MITIP 2009, 15-16 October, Bergamo

Møreforsking Molde / Molde Research Institute Britv 4, 6411, Molde Norway E-mail:

Is managing risks in Virtual Enterprise Networks different from managing risks in supply chains? It is not unusual for suppliers in a supply chain to come together and act as a Virtual Enterprise Network (VEN) and today’s supply chains exhibit many VEN-like features. Looking at VEN risk management from the perspective of supply chain risk management, current ideas on VENs will serve as a base onto which ideas on supply chain risk will be transposed. Many concepts related to supply chain risk will be explored and related to their possible VEN counterparts: risk, vulnerability, robustness, flexibility, resilience and business continuity. Conceptual in its approach and drawing from other areas of research, this paper introduces four distinct groups of VENS, namely Constrained, Directed, Limited and Free VEN, and concludes that VEN risk management can and should learn from supply chain risk management.

Virtual enterprise network, supply chain, risk, vulnerability, resilience.

Traditional enterprises can enter into various forms of cooperation without necessarily establishing what is called a VEN [26]. Already more than 15 years ago the shape of today’s virtual enterprise networks began to emerge [25]. In the late 1980s the term ‘virtual corporation’ began to appear for the first time, referring to invisible or virtual links between companies in the form of information and communication technology [3], [4], [9], [12]. The definitions and descriptions of virtual enterprises vary [8], ranging from with the purpose of a VEN [13], to primarily management and structure [2]. Others again deviate from ICT as the binding glue of a virtual corporation and focus on the organizational and cooperational characteristics of a VEN [30]. A VEN is a time-limited structure; it has a set life-cycle., i.e. the duration of a project or business opportunity in which the participating enterprises partake [29]. This life cycle perspective poses certain challenges in how to manage VENs [18], [19], [31] and risks in a VEN [10], [23], since the risks may change from project to project or opportunity to opportunity.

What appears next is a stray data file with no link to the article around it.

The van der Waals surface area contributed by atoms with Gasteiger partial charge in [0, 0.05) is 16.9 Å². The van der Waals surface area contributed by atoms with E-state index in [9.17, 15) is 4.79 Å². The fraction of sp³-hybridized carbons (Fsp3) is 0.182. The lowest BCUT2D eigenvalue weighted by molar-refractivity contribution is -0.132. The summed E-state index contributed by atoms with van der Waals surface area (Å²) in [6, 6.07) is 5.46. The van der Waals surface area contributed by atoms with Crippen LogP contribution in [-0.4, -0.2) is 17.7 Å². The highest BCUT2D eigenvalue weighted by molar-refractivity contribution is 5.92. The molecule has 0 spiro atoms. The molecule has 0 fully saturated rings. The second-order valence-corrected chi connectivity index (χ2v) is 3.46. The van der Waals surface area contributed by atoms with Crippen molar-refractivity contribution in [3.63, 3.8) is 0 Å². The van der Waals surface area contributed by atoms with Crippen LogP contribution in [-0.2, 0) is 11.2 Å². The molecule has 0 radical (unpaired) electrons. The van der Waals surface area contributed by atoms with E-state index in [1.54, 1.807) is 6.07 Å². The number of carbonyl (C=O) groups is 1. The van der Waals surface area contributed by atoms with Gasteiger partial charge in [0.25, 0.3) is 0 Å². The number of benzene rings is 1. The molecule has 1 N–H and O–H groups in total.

A VEN is a network of a number of member enterprises and their individual competencies. These two dimensions, number of members, and individual competencies or skills can be used to set up a classification scheme for VENs: In a constrained VEN there are only few members with few skills which the VEN has to depend on, it is therefore constrained in its scope. A VEN with many members, but with a small collective skill set can be seen as a limited VEN, because of few types of although many business opportunities it can engage in. A VEN with few members, but with a wide range of individual skills can be seen as a directed VEN since it is highly dependent on or directed towards these members when seeking business opportunities. The ideal or free VEN is a VEN that has many members with a wide range of collective skills.

Figure 1: A VEN classification scheme

Risk is an ambiguous concept and there are many definitions of risk, depending on their specific application and on their situational context. To understand risks in a VEN it is necessary to first look at the basics of risk and risk management [10], [11], [16], apply it to supply chains [5], [6], [15], [16], [24], [25], and then transfer it to VENs. Abstract submitted to MITIP2009, stream: Supply Chain Risk Management, topic: Enterprise Risk Management

MITIP 2009, 15-16 October, Bergamo